A multi-sport athlete, Bluemel was recruited by a number of colleges for football and track. He initially signed a letter of intent to play football at Dickinson State University in North Dakota, along with teammates Braeden Walk and Breckin Barnes; he has since de-committed from DSU and will instead run track for the University of Wyoming next season.
MVHS head football coach Brent Walk said Bluemel set himself apart as a student-athlete this year, and is well-deserving of the SW Senior Student Athlete of the Year award.
“This kid [Bluemel] absolutely deserves it — he’s up there with any kid we’ve ever nominated here at MVHS,” Walk said. “He’s a phenomenal athlete, but even more impressive are his academic accomplishments. I’m extremely, extremely proud of him. He’s had a phenomenal career here at Mountain View.”
Walk said Bluemel’s family moved to Mountain View from Lyman midway through his eighth-grade year, and has been a fixture at the Walk household ever since, along with the rest of the Buffalo seniors.
“He [Bluemel] always fit in with these kids, he played baseball with them in Little League [while still in Lyman],” Walk explained. “My son [Braeden] and him, just all of those guys, they’re such a cool group, how close they are and how much time they spend together. Briggin is at my house a lot.”
It’s been a memorable year for the Mountain View football program since beating the Buffalo Bison 24-14 to win the 2A State Championship back in November, led by Bluemel and teammates Braeden Walk, Kimball Madsen, Hunter Gross and Breckin Barnes.
“Specifically in my football program, he [Bluemel] has been one of those kids who — since he stepped into the program as a freshman — has led by example, both on and off the field. It’s very, very exciting for him to be recognized the way that he has.”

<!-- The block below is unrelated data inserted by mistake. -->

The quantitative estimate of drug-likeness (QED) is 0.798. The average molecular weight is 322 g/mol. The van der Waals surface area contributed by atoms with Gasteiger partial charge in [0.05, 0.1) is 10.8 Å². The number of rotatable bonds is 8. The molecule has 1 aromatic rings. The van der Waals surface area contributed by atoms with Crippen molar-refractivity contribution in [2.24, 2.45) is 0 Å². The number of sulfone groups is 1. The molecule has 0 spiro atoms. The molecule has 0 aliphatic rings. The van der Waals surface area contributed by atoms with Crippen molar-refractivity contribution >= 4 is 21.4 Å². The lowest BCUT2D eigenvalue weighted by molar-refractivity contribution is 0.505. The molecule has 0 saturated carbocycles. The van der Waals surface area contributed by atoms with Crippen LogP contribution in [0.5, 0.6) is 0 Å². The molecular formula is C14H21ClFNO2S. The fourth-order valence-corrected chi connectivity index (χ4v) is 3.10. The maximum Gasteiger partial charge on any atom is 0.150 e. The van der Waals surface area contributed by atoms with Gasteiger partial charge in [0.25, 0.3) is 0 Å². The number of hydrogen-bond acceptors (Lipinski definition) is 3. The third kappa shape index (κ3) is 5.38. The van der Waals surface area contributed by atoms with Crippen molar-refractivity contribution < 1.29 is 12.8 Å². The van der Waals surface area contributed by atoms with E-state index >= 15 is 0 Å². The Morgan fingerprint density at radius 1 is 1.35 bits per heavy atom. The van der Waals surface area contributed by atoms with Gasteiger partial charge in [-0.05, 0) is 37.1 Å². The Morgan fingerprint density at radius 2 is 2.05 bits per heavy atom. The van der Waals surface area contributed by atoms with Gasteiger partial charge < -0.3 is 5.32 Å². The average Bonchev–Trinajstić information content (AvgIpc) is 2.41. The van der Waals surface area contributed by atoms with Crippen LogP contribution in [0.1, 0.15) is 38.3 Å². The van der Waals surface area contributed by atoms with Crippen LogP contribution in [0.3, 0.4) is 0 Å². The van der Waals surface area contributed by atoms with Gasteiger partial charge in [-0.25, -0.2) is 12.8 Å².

Walk went on to say that every team he’s had the opportunity to coach has been special, though this team, led by “an incredibly talented group of seniors,” will always hold a special place in his heart.
“One of the things I’ve been able to do throughout my coaching career is make connections with kids,” Walk said. “Every group of kids I have is special, and every single year is unique. But this class — man, I’m telling you, these kids are just incredible young men. They do the right thing off the field, they’re great leaders, they’re great in the classroom. They do work in the community — I’ll make one phone call and say ‘Hey guys, we have this thing coming up on Saturday, we really need to help this family.’ And boom — they’re there for them, and it gets done. This program just keeps getting better every year, and all the credit goes to the kids. This is indeed a very special group.”
Bluemel agreed, adding that the closeness of the entire MVHS senior class is what he’ll remember the most.
“Honestly, I’ll remember this class, more than anything,” he said. “We are a very tight-knit class — athletes, academics, kids that are in the band — throughout my senior year, it’s just been really great because of how close we all are with each other. We’re always there for each other. MVHS is a really fun environment — it’s definitely going to be missed.”